FA2L is for anyone who cares about beautiful things–clothing, shoes, accessories, home furnishings–and the interconnected tribes of those who make, sell, market and desire them. If something speaks to you, buy it now or hold your peace: there are links in each story, so the item you want is just a click away. I'd like to hear from you, too: please view my profile, use the email button and send me your comments.MG

Wednesday, January 20, 2010

It's Iconic: Gucci Collector, Presented by Christie's

Fashion, by definition, is fleeting, but style endures–especially if the item in question is built to last. And while FA2L is most interested in the passions motivating creators and collectors, we do pay close attention to anything that influences shoppers and thus determines whether or not money changes hands. Fashion copy is full of code words (euphemisms, really), weighted to tip a consumer's mental scales in favor of buying. So cheap separates become better basics, ugly bridesmaids' dresses are labeled Special Occasion and overpriced-but-underwhelming designer goods are reborn as Investment Dressing.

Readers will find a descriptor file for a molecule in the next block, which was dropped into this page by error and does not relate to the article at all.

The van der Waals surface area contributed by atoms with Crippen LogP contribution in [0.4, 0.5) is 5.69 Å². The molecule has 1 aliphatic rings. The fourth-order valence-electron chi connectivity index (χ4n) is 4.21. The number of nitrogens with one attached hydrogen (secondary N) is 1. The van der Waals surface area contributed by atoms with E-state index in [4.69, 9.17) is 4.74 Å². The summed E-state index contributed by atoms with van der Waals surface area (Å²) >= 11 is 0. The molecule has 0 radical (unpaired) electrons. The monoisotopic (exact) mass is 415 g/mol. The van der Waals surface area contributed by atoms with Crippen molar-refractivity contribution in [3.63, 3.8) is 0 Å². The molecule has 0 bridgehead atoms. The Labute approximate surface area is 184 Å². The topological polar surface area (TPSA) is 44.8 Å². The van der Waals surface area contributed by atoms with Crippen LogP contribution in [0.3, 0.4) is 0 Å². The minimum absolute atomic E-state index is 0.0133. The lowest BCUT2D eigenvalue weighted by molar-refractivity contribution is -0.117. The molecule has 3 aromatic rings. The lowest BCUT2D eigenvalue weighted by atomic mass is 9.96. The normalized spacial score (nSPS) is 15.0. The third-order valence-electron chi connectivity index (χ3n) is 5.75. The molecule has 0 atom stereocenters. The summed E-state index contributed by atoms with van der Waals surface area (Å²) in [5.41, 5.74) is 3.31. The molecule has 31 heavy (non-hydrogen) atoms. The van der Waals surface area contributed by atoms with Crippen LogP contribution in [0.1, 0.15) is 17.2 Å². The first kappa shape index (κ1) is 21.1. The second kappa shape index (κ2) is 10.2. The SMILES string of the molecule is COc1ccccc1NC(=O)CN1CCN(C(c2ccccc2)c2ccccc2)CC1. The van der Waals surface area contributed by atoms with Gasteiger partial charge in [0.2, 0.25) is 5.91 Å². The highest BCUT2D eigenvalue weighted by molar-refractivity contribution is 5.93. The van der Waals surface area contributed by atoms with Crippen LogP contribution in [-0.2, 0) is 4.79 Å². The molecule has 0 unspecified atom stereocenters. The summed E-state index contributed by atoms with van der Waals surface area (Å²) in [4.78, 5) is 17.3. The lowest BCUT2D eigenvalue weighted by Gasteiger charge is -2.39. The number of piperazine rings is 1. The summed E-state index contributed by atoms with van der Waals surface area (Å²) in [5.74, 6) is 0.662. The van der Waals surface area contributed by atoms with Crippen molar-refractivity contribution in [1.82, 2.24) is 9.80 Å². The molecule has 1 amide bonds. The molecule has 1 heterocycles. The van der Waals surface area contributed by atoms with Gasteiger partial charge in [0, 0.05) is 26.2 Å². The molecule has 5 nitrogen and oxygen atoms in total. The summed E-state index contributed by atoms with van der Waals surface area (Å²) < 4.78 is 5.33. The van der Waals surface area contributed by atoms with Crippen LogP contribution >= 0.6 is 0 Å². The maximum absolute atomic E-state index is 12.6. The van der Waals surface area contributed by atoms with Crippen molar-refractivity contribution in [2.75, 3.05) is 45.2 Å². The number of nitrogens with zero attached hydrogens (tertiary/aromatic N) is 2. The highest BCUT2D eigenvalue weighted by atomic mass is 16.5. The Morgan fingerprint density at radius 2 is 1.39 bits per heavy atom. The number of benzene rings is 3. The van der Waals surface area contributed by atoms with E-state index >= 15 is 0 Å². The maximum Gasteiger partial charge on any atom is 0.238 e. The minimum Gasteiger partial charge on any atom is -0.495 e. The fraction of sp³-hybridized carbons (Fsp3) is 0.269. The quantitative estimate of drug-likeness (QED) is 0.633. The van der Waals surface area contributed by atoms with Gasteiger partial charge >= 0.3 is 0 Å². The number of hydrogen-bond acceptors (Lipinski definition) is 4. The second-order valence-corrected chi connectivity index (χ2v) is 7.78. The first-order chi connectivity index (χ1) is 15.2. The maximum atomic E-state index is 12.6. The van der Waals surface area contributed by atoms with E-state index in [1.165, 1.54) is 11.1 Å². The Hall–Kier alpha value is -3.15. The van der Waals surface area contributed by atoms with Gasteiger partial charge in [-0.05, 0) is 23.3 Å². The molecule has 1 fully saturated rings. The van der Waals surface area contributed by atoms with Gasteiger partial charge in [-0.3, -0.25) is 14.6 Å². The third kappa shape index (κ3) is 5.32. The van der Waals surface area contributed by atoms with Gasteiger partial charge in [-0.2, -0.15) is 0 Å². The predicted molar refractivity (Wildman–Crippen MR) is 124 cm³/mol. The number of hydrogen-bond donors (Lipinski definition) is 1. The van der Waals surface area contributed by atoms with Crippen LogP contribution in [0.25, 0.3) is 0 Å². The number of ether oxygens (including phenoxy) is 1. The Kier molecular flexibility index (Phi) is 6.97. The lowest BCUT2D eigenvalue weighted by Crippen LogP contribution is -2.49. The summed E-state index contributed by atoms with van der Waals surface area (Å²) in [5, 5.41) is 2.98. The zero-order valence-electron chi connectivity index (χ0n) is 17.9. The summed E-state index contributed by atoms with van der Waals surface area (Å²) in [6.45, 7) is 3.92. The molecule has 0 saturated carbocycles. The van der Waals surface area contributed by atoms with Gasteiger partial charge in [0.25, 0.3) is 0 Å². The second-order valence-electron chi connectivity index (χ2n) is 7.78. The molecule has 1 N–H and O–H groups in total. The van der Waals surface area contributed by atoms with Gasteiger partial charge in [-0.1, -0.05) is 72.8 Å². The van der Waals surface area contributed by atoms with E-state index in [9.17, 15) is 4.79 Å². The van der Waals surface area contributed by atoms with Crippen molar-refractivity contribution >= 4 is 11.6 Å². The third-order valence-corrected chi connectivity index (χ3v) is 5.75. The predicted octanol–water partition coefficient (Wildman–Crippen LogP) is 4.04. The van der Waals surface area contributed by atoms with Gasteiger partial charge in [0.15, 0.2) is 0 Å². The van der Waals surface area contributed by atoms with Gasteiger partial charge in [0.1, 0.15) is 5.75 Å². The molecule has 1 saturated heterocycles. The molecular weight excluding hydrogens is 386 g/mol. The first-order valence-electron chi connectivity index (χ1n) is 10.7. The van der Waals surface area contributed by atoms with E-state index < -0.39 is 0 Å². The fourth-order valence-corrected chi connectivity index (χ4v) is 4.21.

This silly jargon would be funny if contemporary shoppers weren't so gullible. But as post-Industrial tastes shifted from quality to quantity, whole skill sets were lost, along with any context for choosing beautiful, handmade items over shiny gewgaws with shockingly brief shelf lives. As a result, true investment dressing, meaning a reliable wardrobe of distinctive, well-made clothes and accessories (which, by the way, we heartily endorse) was lost in the mass stampede.

Still, there's always hope. We particularly like Gucci's new arrangement with Christie's auction house, whereby collectors are encouraged to submit photographs of vintage pieces to online costume specialists who will do their best to provide accurate appraisals. Gucci plans to open a museum in Florence in 2011 (its 90th anniversary), so the experts at Christie's are looking for special items the company might want for its permanent collection. Meanwhile, there's a brand-wide focus on house icons, including updated versions of the bamboo-handled handbag and the Jackie shoulder bag (which, for Gucci aficionados, are true investment pieces). In tough economic times, it's that much more important to follow shopping's cardinal rule: you get what you pay for.

Photograph of vintage Gucci handbag courtesy of Gucci Collector: Presented by Christie's.